I am not quite sure how I avoided the whole lockdown bread baking movement in March and April. By nature I am not a baker in the bread sense. Normally when I am overcome by a desire to bake, I make cakes or cookies. In any case it would seem that I am making up for lost time despite being very late to the game.
Before we begin there are a couple of things that you should know. Firstly I am intrigued and confused by the extraordinary differences in types of flour between Italy and Australia and then again with America. I tried my hardest to decipher all of the ancient grain flours and their various uses to write the descriptions for Demetra Bottega. And most importantly, I have never baked bread before, ever!
Having all these fabulous, stone-milled, Tuscan grown, farm to table flours at my finger tips, I decided lets give it a go. One of the breads I miss most in Italy is soft, nutty, delcious rye bread. So I hopped onto google and started googling and I stumbled across this recipe by Le Ricette Dell’Amore Vero. It caught my attention because the title said it all…
“Best rye bread in the world, simple recipe”
500g Flour: 30% type 1 flour, 60% rye flour, 10% linseed flour
300ml lukewarm water (adjust if more is needed)
1 teaspoon of honey
4 sesame seeds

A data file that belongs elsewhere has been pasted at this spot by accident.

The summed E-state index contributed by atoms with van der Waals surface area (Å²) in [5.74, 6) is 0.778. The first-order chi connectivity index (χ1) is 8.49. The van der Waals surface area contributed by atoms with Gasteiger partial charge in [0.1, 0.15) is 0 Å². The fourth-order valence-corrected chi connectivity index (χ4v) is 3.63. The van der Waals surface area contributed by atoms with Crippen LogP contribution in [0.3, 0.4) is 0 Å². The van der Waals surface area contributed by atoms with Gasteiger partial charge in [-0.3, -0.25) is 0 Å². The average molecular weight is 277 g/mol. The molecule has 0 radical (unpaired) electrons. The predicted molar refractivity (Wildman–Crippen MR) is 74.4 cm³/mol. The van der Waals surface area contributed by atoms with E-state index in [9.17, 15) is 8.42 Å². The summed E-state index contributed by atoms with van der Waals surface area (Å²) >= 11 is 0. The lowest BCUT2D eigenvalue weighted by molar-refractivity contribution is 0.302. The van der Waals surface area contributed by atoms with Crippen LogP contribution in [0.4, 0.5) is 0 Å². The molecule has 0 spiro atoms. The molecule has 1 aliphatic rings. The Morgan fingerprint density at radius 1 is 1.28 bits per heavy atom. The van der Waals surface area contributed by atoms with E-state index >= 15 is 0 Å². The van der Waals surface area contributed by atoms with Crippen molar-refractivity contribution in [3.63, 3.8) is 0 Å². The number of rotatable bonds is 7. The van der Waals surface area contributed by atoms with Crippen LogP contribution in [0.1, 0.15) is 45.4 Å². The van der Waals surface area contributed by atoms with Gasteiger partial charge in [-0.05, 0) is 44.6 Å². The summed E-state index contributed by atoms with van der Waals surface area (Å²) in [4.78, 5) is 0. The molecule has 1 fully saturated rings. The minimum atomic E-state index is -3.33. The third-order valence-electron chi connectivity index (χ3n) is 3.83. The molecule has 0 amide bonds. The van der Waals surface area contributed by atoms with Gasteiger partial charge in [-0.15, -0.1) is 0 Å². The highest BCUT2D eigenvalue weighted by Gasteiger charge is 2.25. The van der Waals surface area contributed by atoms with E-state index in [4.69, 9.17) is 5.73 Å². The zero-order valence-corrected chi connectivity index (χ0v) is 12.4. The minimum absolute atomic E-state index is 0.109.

25g dried mother yeast (traditional Italian yeast)
15g fine salt
If necessary the flour split can be 300g rye flour and 200g type 1 flour however if you can find linseed flour it adds a softness to the bread. Note: I ended up buying the linseed flour on amazon to avoid searching in shops.
In a small bowl, mix the yeast with the honey and a little bit of water and leave it to rest for 15 minutes.
In a big bowl, add the flours, yeast, water, salt and most of the sesame seeds (leaving some to sprinkle on top of the bread before baking). Mix the dough well, first with a spoon and then with your hands to form a ball of dough that is homogeneous and firm. Cover the bowl with a tea towel and leave the dough to rise for 30 minutes.
Grease a plum cake (rectangular) tin. Distribute the dough uniformly and leave the dough to rise for at least 2 hours covered with a tea towel (kitchen cloth). The dough should approximately double in size.
Brush the top of the dough with olive oil and sprinkle with the remaining sesame seeds. Cook at 200°C in a pre-heated oven for 45 minutes. Let the bread sit for 10 minutes before turning it out of the tin and cutting.
So how did it go?
Not so well!!! My dough didn’t rise. I baked it anyway. The flavor is fabulous but the bread is dense not soft.
What went wrong? First of all I actually didn’t follow the recipe to the letter. My bad. I used Emmer flour instead of type 1 flour. I won’t do that again. AND having had a quick convo with a bread making friend, she suggested that perhaps the conditions weren’t right. Maybe my kitchen wasn’t warm enough to activate the yeast.
In hindsight, I also think that perhaps the water wasn’t lukewarm enough.
I will defintely be trying again. The title of the recipe was correct, the recipe was simple (it was me who felt like following the instructions was not necessary). If the flavor in my failed attempt is anything to go by when I get it right it will be amazing.
Original recipe in Italian by Le Ricette Dell’Amore Vero